Several things in this passage of Scripture began to stand out for me. First, since the gift of bread being sought was not for the personal benefit of the one seeking but for that of another person, it follows that the gift of the Holy Spirit is the same: to help, possibly to bless, others. Second, even as the seeker expressed his earnestness by persistent asking, seeking, and knocking, so there needs to be earnest zeal on the part of one asking for the gift of God's Holy Spirit. Third, this gift being sought was from a friend, not a stranger; even so, the gift of the Holy Spirit is from the heavenly Father: it is available to His children.

The passage in Luke spoke to me increasingly. During the fall of 1965 I was back at my regular job of teaching students. More and more I yearned to minister the life-giving bread of the gospel, but often felt empty. The right words were generally spoken, my theology was evangelical and orthodox, but there was a definite lack of spiritual fervor. My students were not being truly fed. At the same time I sought to continue the writing on systematic theology, but found myself writing and rewriting, especially in the area of the doctrine of God. I despaired more and more of "getting it all together," or of saying anything that would make a significant impact on others. My problem, I must quickly add, was not that I was an outsider to faith. In terms of Jesus' parable, I could call God "Friend" and He was indeed my "heavenly Father," but I still lacked the spiritual dynamic for truly delivering the bread of the word. Indeed, in many ways I felt like the apostles probably did before Pentecost. They had been commissioned by Jesus to proclaim the gospel (Matt. 28:19-20), but still needed the gift of the Spirit to impart life (Acts 1:8). However, I identified more with the man in Jesus' parable who was almost desperate to receive that same gift. I was ready to ask, and seek, and knock.

But now before proceeding to the climax, let me review my rather complex situation. First, there was the background of Frankfurt (and to a lesser degree of Rome) with the theme "Come, Creator Spirit!" and my own statement that the people there "exposed themselves to whatever may happen in answer to such a prayer." Second, in my book on existentialism, while decrying its basic orientation, I stressed the value of the existential concern that ultimate truth must be inwardly appropriated. Third, the "death of God" theology brought home deeply to me both the despair of many for whom God was no more and my own spiritual incapacity to offer any vital response. Fourth, our meetings with the small group in Austin came as a total opposite to both existentialist and "death of God" human-centered orientations: God was indeed alive and at the center of everything. Fifth, and most importantly, I found myself again and again pondering Luke 11:5-13 and praying about the gift of the Holy Spirit. I did that not only in relation to my felt need for life-giving bread in teaching and writing, but also in regard to the surrounding theological emptiness.

I should add in relation to the small group that, although my wife and I attended most Sunday evenings and sensed God's presence there, I was also often quite uncomfortable. They seemed to move much more freely than I in a dimension of the Spirit's presence and power. I knew that I was a believer (I had a powerful conversion experience many years before), but I still did not really fit in. Perhaps I was even being led astray from the true pattern of faith. Yet I could not really believe this was so. They recognized the Scriptures to be God's infallible Word, their faith was in the Triune God, they rejoiced in Christ's salvation; indeed, at no point could this group be called heretical. In fact, it was the very deep experience of the reality of Christ in faith that seemed to mark their existence. The only new area of outward experience for me was that the members occasionally spoke in tongues.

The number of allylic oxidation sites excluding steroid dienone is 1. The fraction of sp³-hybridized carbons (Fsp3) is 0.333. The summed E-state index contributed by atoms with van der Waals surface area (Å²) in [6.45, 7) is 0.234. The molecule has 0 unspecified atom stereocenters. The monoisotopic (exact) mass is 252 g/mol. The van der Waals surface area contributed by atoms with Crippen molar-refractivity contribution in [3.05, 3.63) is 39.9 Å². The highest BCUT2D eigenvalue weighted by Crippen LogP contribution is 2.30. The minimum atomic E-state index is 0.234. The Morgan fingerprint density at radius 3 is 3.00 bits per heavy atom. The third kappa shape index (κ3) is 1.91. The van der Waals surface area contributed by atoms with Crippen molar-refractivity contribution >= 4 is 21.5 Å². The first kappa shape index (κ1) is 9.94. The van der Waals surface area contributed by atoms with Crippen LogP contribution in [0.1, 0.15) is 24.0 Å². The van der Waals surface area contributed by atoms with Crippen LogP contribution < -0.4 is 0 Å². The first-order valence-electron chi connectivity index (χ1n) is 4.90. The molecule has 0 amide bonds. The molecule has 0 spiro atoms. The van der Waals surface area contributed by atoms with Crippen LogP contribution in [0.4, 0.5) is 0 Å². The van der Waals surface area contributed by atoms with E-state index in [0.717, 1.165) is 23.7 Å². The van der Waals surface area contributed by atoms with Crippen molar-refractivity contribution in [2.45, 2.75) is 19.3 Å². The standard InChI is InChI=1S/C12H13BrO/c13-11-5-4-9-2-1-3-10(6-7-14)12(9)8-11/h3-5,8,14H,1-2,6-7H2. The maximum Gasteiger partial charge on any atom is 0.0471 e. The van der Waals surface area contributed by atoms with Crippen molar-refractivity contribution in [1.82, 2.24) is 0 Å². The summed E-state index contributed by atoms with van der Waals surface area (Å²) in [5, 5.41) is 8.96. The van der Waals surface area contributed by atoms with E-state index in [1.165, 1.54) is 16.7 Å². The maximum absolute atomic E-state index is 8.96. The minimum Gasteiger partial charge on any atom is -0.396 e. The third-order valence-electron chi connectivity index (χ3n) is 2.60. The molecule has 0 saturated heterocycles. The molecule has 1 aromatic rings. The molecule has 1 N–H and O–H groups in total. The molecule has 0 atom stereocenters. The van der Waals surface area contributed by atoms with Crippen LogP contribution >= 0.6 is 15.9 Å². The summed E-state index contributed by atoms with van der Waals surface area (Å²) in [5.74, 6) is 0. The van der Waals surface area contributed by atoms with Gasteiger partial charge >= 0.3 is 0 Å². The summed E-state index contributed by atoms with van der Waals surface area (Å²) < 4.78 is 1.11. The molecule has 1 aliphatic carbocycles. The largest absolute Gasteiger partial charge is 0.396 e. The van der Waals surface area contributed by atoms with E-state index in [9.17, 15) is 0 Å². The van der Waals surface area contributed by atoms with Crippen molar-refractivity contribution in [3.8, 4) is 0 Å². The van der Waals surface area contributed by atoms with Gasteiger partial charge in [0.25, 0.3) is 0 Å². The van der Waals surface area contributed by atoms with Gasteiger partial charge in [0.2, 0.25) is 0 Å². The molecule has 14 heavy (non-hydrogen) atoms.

Now a word about tongues. I of course knew that there was reference in the New Testament to speaking in tongues in Jerusalem on the Day of Pentecost and at some other places and times, but I had not thought much about it, saw little reason for it, and certainly had no desire to do it. Then one day my wife greeted me with the news that she had just begun praying in tongues! Despite her obvious joy, I thereupon felt like withdrawing from all association with the group: things were getting too close for comfort. What if I somehow likewise became a "tongue speaker"? What would "people" think? How would the seminary react? What might happen to my professional future? To be sure, I was eager to receive the gift of the Holy Spirit but surely not tongues!

Here I must interject a brief account concerning Dennis Bennett and his ministry to me. Dennis was the Episcopal priest who a few years before in Van Nuys, California, had received national publicity for announcing from his pulpit that he had recently begun to speak in tongues. On one occasion Dennis came to Austin, and I was much impressed by his testimony to his own baptism in the Spirit. He spoke with enthusiasm and sincerity-and not with the least touch of irrationality. Afterward, upon my invitation, Dennis graciously agreed to visit me in my seminary office and to pray on my behalf about the Holy Spirit. I got out of my chair (of theology) and knelt on the floor while Dennis laid hands on, and prayed over me. At one point in his prayer he asked if I cared whether he continued by praying in tongues. I surely had not expected or wanted that to happen, but still managed to respond: "It's all right if you think it will do any good." To this Dennis replied: "Yes, I think that you particularly need to hear and accept this because you are still too locked up in the mind." At the conclusion of Dennis's prayer for my reception of the Holy Spirit I remarked that I did not sense anything had happened. His reply was simply that I might yet have to become more childlike, humble, and willing to receive what God had to give.